Thanks, Rick. In terms of the working capital improvement, the 16 days in the cash conversion cycle is sustainable. We didn’t have anything from a sequential perspective that was particularly different from normal seasonality. The year-on-year improvement, of course, is off of Q1, which was obviously a high point last year.

In terms of the commodities environment, we definitely saw tightness and pricing pressure in commodities, particularly in memory. To be frank, we expected that. I think we called that out actually in our Q4 earnings call. We were able to increase some prices to adjust for that. And you did see sequential ASP improvement in PCs, as an example, and also in Industry Standard Servers.

In terms of commodities going forward, we expect it to continue to have upward pressure. But I will remind you that in tight supply environments we actually tend to do pretty well. In fact, we gain more share in these types of environments, simply because we got a real competency around managing our supplies. We’ve got great relationships with suppliers and we’ve got the scale that matters. So we anticipate the uptick for the rest of the year, but we’re well able to manage it.

Rick Gardner

Thank you.

Operator

Our next question comes from the line of Ben Reitzes of Barclays Capital. You may proceed.

Ben Reitzes – Barclays Capital

Yes, thanks. Can you guys comment a little more about what’s going on with printers, 16% growth? Can you talk about how much the constraints are impacting the Laser Printer segment and talk about what’s going on as we go throughout the year with printer growth? Is this the actual low point for the year in terms of printers in terms of the progression?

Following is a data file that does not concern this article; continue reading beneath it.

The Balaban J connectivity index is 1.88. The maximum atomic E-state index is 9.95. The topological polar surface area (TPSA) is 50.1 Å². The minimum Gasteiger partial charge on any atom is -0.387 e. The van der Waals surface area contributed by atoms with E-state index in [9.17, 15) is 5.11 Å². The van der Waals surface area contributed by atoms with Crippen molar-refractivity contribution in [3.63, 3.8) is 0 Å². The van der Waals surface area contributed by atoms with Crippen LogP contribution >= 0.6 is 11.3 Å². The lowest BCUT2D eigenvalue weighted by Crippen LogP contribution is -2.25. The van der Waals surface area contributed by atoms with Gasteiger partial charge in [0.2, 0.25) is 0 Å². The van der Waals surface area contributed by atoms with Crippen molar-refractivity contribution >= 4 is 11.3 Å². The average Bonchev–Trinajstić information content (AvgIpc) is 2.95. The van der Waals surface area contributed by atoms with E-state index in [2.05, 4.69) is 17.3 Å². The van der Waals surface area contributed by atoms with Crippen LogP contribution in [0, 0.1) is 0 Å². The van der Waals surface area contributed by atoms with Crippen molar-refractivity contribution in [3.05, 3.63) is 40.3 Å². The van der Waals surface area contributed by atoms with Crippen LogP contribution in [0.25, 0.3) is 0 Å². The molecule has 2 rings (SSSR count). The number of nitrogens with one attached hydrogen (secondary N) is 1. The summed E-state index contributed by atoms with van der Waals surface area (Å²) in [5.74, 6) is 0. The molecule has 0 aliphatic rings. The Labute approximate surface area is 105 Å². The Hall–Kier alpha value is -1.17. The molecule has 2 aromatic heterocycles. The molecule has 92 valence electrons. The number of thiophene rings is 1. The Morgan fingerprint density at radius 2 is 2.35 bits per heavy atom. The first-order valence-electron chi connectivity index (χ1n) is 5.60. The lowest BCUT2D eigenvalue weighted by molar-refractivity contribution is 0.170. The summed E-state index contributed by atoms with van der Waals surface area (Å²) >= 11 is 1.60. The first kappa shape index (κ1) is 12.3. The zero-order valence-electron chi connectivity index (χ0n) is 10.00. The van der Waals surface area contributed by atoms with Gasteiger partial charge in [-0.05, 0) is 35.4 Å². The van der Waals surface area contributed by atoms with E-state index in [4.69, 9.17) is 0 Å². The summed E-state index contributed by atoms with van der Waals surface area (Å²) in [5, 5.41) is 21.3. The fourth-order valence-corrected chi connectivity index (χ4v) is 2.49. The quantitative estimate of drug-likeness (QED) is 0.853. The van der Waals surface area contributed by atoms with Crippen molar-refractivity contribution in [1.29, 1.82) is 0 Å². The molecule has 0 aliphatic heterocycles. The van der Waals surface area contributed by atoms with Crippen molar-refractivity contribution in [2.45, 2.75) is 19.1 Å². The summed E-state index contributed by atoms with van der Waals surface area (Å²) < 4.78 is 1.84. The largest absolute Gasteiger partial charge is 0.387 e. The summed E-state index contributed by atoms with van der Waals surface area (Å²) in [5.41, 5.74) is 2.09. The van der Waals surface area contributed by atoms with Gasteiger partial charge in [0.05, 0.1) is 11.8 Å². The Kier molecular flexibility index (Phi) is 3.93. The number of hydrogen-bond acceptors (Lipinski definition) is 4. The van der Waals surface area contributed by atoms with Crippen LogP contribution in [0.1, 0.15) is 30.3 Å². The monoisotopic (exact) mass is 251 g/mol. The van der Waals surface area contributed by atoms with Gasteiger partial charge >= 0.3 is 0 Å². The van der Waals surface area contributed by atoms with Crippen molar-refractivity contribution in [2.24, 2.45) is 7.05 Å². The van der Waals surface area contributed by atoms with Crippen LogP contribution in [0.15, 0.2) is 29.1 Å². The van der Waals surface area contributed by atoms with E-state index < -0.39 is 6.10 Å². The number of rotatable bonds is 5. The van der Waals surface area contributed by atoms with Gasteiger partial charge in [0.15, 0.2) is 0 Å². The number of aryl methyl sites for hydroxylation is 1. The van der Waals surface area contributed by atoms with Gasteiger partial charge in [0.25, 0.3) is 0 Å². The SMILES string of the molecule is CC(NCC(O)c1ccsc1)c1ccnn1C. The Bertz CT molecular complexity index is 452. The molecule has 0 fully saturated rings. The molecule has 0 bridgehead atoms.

Mark Hurd

Hi, Ben, it’s Mark. Listen, we worked real hard on IPG in 2009 and in a strange way I think 2009 was a blessing for us. It really got us operationally focused and obviously as you see by the unit growth, probably our best unit growth number in a long time. To be blunt, I wish we had more stuff. We could have placed more lasers. We could have placed more ink units in the quarter. We did our best to handle the demand that we saw. Demand was linear, and was good across the quarter.

I would tell you that supplies, as you have seen on a sell out basis. Now this is local currency. Make sure I’m clear, Ben. Local currency sell out was also the best number we’ve seen in a long time. So we got to mid-single-digits there. It’s a bit complicated, because you have the local currency, 4% growth and then because of our hedging you get to a 1% reported growth.

It’s important to note what we’ve said today, we’re actually raising that 1% in reported dollars higher even with that currency headwind. So the unit placements are part of that. And frankly, the fact that we’re able to deliver at the high-end of our profit range in the context of being able to deliver this 16% unit growth is something that very bluntly two years ago we couldn’t have done. And I think it shows the kind of strategic work we’ve done to get the segment in the position we’ve had.

We had tremendous demand in the wireless segment. The wireless segment roughly doubled. And I think, importantly, with some of the laser issues that you’ve heard, our Officejet business tripled. So, our ability to put ink into the office has been a really pleasant thing for us overall.

So when you look at the whole market, the supply sell out on a local currency basis, you look at the demand on the printing units, you look at our ability to perform relative from an operating profit perspective, relative to all that, we feel IPG is in strong shape.

Ben Reitzes – Barclays Capital

When did the –?

Cathie Lesjak

Ben, just real quickly, let me address kind of the year in terms of unit prices. We do expect that for the full year both ink and laser will grow double-digits. Q2 will be a bit tougher. We still have constraints in the laser space. But, for the full year we do expect double-digit for both ink and laser.